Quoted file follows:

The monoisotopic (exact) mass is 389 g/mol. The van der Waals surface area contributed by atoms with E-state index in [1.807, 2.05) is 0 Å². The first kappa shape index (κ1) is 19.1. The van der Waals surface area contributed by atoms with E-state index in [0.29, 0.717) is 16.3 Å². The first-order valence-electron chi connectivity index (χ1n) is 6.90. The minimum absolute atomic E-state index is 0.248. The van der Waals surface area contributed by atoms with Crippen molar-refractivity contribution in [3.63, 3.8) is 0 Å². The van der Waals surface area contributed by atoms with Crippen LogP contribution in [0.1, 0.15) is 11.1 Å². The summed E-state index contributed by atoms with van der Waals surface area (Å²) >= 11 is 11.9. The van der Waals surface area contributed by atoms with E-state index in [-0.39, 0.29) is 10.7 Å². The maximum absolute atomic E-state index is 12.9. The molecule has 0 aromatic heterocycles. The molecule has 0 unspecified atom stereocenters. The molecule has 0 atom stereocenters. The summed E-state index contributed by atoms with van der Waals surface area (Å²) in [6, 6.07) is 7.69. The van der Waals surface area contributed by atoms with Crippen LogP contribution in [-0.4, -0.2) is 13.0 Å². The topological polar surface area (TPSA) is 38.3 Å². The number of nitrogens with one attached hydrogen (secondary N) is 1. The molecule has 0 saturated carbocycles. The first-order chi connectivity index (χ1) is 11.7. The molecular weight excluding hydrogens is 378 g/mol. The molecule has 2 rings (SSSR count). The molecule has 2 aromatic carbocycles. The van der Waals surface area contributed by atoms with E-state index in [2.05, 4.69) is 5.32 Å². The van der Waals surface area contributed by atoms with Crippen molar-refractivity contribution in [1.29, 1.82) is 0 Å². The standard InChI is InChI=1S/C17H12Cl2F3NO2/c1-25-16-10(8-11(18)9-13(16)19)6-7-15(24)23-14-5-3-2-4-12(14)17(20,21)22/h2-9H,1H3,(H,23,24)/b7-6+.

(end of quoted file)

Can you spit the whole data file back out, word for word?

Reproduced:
The monoisotopic (exact) mass is 389 g/mol. The van der Waals surface area contributed by atoms with E-state index in [1.807, 2.05) is 0 Å². The first kappa shape index (κ1) is 19.1. The van der Waals surface area contributed by atoms with E-state index in [0.29, 0.717) is 16.3 Å². The first-order valence-electron chi connectivity index (χ1n) is 6.90. The minimum absolute atomic E-state index is 0.248. The van der Waals surface area contributed by atoms with Crippen molar-refractivity contribution in [3.63, 3.8) is 0 Å². The van der Waals surface area contributed by atoms with Crippen LogP contribution in [0.1, 0.15) is 11.1 Å². The summed E-state index contributed by atoms with van der Waals surface area (Å²) >= 11 is 11.9. The van der Waals surface area contributed by atoms with E-state index in [-0.39, 0.29) is 10.7 Å². The maximum absolute atomic E-state index is 12.9. The molecule has 0 aromatic heterocycles. The molecule has 0 unspecified atom stereocenters. The molecule has 0 atom stereocenters. The summed E-state index contributed by atoms with van der Waals surface area (Å²) in [6, 6.07) is 7.69. The van der Waals surface area contributed by atoms with Crippen LogP contribution in [-0.4, -0.2) is 13.0 Å². The topological polar surface area (TPSA) is 38.3 Å². The number of nitrogens with one attached hydrogen (secondary N) is 1. The molecule has 0 saturated carbocycles. The first-order chi connectivity index (χ1) is 11.7. The molecular weight excluding hydrogens is 378 g/mol. The molecule has 2 rings (SSSR count). The molecule has 2 aromatic carbocycles. The van der Waals surface area contributed by atoms with E-state index in [2.05, 4.69) is 5.32 Å². The van der Waals surface area contributed by atoms with Crippen molar-refractivity contribution in [1.29, 1.82) is 0 Å². The standard InChI is InChI=1S/C17H12Cl2F3NO2/c1-25-16-10(8-11(18)9-13(16)19)6-7-15(24)23-14-5-3-2-4-12(14)17(20,21)22/h2-9H,1H3,(H,23,24)/b7-6+.